ok im so tired of saying this but a "moment of silence" is not prayer. do I think kids should be forced to pray..no of course not but offering a moment when students are just being asked to shut up is not promoting religion. they can do with this moment as they please, so where is the harm? the state, teachers, etc... are never totally neutral. it's not possible. They can however remain neutral when they call it a "moment of silence" it is what it is get over it
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Old 11-17-2007, 09:07 PM
 
19,183 posts, read 28,291,725 times
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Quote:
Originally Posted by Yeledaf View Post
Why? Because of the name of the statute? How absurd.
You have no future in the field of justiciary services...
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Old 11-17-2007, 09:09 PM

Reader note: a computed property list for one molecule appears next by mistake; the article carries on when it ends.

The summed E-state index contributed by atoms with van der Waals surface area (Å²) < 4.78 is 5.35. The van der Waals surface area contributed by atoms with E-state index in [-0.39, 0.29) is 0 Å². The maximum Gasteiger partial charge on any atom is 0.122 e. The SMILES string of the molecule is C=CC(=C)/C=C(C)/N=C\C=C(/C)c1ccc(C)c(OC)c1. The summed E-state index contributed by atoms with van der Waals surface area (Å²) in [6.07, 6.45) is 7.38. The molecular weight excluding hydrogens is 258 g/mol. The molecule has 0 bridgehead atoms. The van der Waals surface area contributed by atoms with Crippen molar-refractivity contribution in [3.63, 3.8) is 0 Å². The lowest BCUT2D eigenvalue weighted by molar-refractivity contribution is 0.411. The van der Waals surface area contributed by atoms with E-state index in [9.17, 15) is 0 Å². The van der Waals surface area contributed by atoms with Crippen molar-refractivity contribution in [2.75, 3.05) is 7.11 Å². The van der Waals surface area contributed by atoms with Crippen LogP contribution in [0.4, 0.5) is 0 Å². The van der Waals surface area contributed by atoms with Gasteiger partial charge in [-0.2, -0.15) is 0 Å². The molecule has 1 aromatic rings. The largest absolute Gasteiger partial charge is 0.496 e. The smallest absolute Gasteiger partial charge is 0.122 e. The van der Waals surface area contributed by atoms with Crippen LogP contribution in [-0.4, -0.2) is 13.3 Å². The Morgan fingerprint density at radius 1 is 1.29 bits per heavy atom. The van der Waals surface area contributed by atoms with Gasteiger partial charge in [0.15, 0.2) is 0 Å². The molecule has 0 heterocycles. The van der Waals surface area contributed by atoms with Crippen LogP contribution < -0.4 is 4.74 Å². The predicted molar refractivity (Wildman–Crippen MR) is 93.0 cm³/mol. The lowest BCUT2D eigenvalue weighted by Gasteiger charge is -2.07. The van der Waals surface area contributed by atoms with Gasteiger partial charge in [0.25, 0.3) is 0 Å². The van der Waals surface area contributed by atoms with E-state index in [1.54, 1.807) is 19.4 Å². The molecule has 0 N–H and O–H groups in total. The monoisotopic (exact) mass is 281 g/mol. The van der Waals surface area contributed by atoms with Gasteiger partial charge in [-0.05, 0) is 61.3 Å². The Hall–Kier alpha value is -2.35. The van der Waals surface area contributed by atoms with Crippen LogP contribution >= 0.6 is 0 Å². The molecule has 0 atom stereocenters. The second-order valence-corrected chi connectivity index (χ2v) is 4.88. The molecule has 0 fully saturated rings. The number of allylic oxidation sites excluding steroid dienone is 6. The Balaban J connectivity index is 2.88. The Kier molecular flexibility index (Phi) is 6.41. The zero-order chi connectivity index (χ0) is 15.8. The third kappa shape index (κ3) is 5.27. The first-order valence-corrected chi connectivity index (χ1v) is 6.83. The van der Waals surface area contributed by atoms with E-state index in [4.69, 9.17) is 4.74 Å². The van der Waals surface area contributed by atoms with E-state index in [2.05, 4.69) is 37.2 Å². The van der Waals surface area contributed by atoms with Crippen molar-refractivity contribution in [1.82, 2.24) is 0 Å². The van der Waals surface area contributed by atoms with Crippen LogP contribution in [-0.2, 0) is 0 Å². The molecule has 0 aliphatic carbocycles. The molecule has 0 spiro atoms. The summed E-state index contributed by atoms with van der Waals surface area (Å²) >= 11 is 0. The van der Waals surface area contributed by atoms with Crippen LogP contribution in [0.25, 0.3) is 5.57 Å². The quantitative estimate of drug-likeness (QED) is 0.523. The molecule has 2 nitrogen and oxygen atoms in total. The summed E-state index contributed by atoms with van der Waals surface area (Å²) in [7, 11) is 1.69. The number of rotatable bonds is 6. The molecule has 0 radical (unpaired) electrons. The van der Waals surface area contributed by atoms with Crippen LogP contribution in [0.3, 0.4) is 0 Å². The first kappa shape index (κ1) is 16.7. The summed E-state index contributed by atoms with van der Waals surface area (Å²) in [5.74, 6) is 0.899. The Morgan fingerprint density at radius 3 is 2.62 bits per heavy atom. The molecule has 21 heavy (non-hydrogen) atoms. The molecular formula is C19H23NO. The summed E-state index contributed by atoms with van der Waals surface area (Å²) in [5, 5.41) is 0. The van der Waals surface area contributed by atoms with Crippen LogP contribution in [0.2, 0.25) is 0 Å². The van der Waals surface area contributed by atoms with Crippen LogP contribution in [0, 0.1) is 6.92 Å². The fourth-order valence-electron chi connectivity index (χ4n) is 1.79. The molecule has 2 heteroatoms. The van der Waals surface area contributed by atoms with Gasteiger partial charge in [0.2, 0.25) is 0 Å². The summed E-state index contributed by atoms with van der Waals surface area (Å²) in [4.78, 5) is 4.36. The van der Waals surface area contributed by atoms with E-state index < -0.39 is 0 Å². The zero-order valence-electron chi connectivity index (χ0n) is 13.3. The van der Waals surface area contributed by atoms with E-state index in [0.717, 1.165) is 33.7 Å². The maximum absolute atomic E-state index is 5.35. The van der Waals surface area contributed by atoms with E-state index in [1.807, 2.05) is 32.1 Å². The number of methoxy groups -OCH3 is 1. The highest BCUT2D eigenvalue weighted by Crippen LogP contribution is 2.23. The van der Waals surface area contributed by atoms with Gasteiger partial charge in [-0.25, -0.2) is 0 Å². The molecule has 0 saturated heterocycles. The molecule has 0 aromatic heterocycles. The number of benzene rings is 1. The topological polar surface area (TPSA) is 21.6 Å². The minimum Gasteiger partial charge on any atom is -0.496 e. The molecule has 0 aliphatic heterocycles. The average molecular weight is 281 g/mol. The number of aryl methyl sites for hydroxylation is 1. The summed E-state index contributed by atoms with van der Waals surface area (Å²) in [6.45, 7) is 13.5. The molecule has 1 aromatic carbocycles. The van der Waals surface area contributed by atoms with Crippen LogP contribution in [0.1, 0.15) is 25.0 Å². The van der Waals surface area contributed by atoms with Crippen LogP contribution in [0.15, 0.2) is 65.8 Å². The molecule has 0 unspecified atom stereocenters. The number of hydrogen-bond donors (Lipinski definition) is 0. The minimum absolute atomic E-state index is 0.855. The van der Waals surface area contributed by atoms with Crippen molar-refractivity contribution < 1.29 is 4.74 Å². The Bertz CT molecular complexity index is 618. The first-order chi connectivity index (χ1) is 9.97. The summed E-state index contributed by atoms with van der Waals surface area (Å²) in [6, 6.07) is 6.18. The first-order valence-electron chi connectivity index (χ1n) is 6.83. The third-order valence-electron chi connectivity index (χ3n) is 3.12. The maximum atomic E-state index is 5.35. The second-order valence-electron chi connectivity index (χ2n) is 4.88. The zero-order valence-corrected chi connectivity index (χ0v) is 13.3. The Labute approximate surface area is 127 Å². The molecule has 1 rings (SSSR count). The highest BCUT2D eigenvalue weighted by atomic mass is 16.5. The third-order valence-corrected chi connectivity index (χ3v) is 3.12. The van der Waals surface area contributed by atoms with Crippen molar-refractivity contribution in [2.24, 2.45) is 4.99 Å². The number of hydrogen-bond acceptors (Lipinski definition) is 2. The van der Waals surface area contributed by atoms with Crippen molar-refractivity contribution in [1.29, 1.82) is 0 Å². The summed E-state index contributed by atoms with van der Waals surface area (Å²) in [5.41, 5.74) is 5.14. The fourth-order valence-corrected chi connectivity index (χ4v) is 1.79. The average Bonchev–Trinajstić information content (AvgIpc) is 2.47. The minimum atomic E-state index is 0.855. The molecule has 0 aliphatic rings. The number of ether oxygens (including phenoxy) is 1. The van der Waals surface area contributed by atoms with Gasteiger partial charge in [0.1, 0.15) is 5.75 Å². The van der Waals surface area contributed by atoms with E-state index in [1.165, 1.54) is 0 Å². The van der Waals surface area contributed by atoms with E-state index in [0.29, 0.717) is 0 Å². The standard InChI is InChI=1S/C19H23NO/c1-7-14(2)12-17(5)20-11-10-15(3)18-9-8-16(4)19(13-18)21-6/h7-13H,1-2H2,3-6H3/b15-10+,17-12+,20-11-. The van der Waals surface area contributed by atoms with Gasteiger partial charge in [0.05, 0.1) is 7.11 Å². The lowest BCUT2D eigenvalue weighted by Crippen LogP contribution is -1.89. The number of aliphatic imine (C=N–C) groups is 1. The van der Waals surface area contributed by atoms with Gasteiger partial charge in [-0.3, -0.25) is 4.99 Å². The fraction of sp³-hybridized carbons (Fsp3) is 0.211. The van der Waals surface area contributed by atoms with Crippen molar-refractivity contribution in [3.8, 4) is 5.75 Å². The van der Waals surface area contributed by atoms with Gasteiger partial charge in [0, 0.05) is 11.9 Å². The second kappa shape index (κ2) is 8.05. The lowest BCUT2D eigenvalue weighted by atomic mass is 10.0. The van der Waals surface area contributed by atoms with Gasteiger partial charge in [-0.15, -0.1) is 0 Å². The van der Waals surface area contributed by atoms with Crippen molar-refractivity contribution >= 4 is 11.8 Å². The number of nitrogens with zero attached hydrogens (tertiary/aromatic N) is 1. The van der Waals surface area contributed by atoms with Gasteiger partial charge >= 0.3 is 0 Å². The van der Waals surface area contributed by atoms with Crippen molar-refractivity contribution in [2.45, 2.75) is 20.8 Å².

Location: Near Manito
19,489 posts, read 20,806,021 times
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Quote:
Originally Posted by saganista View Post
In respect of the diversity of the individual religious rights attendant to each of its students, the state, its schools, and the staff of its schools must remain neutral on all matters of religion. Establishing a special moment for silent meditation or student prayer is a patent violation of that neutrality.
But what if the students wanted a moment of silence to simply collect their thoughts? Would the mere suspicion that such thoughts might veer -- ever so briefly -- into the spiritual realm, be enough to make that silence unacceptable to the Constitutional evolution from "Congress shall make no law", etc. to these ever-more-precise strictures on pedagogy?

Indeed, what if a particularly wanton student were apprehended meditating illegally? What would be the punishment?